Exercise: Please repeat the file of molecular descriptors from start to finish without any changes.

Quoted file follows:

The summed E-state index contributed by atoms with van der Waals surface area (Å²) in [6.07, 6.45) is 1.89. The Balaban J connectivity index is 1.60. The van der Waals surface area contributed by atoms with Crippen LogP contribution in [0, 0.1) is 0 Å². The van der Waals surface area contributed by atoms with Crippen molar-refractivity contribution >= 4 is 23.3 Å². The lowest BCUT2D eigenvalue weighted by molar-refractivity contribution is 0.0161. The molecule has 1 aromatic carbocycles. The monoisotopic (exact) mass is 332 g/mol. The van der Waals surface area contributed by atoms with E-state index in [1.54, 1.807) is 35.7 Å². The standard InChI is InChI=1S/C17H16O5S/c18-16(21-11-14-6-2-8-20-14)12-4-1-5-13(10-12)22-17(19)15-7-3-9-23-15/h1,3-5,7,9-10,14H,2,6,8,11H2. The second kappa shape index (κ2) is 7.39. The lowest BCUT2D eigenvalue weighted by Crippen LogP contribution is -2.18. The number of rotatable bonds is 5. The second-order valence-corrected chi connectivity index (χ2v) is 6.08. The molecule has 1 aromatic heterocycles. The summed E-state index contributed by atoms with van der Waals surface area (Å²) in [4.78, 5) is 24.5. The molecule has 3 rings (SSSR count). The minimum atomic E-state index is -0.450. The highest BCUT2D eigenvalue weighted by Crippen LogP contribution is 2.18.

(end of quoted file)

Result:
The summed E-state index contributed by atoms with van der Waals surface area (Å²) in [6.07, 6.45) is 1.89. The Balaban J connectivity index is 1.60. The van der Waals surface area contributed by atoms with Crippen LogP contribution in [0, 0.1) is 0 Å². The van der Waals surface area contributed by atoms with Crippen molar-refractivity contribution >= 4 is 23.3 Å². The lowest BCUT2D eigenvalue weighted by molar-refractivity contribution is 0.0161. The molecule has 1 aromatic carbocycles. The monoisotopic (exact) mass is 332 g/mol. The van der Waals surface area contributed by atoms with E-state index in [1.54, 1.807) is 35.7 Å². The standard InChI is InChI=1S/C17H16O5S/c18-16(21-11-14-6-2-8-20-14)12-4-1-5-13(10-12)22-17(19)15-7-3-9-23-15/h1,3-5,7,9-10,14H,2,6,8,11H2. The second kappa shape index (κ2) is 7.39. The lowest BCUT2D eigenvalue weighted by Crippen LogP contribution is -2.18. The number of rotatable bonds is 5. The second-order valence-corrected chi connectivity index (χ2v) is 6.08. The molecule has 1 aromatic heterocycles. The summed E-state index contributed by atoms with van der Waals surface area (Å²) in [4.78, 5) is 24.5. The molecule has 3 rings (SSSR count). The minimum atomic E-state index is -0.450. The highest BCUT2D eigenvalue weighted by Crippen LogP contribution is 2.18.